One of my favorite finance writers, Dave Ramsey, created a “system” that he calls the 7 Baby Steps towards getting out of debt and building wealth.
Each of these steps should be followed in order – starting at step 1, and then proceeding in succession. Don’t jump from Step 1 to Step 5, he says. You should move from one step to the next, in the same way that a baby needs to crawl before they can walk.
If you’re in debt, you may find this helpful. Here are Dave’s seven baby steps:
#1. Start a £1,000 Emergency Fund Known as a “rainy day fund”, this is something you should only tap into in emergencies. An emergency like you lose your job, but need to pay your rent, or your car breaks downs and you have to repair it to get to work. Don’t use the money in here for emergencies like you need to purchase the latest gaming system or a new outfit to wear on vacation.
#2. Pay Off Debt From Smallest to Largest The second baby step can take awhile, especially if you have a large amount of debt. Dave Ramsey recommends paying off debt using the “debt snowball” tactic. This method advocates making a list of all current debts, and then focus on paying off the smallest one first regardless of the interest rate. Once you pay off the smallest debt, then you move on to the second smallest and so on until it is all gone.
#3. Make a Long-Term Emergency Fund Concentrate on taking that £1,000 emergency fund and turn it into a long-term emergency fund. It should have enough money to cover all your expenses for 3 to 6 months. This way, if the unexpected happens and you get sick or you lose your job, you can draw from your emergency fund instead of going back into debt again.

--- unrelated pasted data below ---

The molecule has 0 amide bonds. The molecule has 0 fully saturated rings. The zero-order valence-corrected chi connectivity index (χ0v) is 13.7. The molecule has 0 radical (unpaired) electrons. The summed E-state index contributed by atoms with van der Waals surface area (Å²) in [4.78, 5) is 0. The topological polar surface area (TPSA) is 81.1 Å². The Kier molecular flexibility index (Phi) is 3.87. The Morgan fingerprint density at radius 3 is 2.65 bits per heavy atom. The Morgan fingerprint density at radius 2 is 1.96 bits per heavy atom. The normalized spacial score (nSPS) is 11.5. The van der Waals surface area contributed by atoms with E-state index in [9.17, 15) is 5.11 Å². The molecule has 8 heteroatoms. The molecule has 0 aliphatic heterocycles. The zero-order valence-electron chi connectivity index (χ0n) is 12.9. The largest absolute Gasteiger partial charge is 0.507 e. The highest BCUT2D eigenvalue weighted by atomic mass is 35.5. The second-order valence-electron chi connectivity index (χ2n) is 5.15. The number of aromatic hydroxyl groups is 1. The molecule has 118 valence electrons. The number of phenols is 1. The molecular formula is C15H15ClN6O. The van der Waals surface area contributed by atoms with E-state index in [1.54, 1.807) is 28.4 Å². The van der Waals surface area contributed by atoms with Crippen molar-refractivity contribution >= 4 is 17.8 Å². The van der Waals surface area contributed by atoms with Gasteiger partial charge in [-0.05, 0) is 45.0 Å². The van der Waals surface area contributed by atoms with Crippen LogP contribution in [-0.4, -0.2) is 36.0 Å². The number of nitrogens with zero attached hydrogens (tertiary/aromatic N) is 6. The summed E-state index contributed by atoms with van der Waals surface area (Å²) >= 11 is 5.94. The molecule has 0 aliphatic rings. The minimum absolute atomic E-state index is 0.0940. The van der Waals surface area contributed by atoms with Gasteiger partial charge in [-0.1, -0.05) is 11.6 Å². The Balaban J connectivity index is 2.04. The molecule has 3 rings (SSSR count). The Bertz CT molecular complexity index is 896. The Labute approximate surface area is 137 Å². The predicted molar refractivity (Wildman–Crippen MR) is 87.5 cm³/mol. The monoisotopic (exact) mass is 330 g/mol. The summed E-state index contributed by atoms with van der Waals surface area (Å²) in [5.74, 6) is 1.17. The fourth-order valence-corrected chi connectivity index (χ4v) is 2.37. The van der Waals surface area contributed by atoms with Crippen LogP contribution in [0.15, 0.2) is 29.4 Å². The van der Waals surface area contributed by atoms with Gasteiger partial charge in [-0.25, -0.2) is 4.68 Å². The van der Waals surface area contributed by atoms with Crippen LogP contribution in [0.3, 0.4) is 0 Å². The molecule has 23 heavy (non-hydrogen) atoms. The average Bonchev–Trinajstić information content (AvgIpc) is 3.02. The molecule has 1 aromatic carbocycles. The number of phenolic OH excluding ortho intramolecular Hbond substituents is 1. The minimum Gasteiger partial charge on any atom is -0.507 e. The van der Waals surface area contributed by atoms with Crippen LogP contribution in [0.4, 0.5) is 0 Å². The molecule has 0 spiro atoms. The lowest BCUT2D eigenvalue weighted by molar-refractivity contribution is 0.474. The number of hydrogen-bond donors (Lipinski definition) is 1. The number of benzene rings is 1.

#4. Save For Retirement You don’t want to spend your golden years working. Once your debt is paid off and you have a hefty emergency fund in place, take some of that extra cash and save at least 15 percent of your paycheck towards retirement. Investing this money into a 401(k) plan where employers match employee contributions up to 50 percent, for example, allows you to maximize your retirement.
#5. Save For College Maybe you never got to go to college. Maybe you have kids you want to send to college. Either way, once you are living debt-free, set aside some of your paycheck towards a college savings plan. You won’t have to pay taxes on many of these plans provided you withdraw the money for educational expenses.
#6. Pay Off Your Mortgage Early By now, you are clear of all your debt except for one outstanding loan: your mortgage. Take the extra money you saved by no longer making debt payments and instead throw it towards paying off your mortgage early. Paying off a 30 year mortgage in 20 years instead of 30, for example, ends up saving you thousands in interest fees.
#7.Build Wealth Rich people don’t get rich by stuffing their money under a mattress. They take that money and invest it in the stock market or use it to start a business. Some even give to charities. Either way investing money to get back more money in return allows you to build up real wealth.
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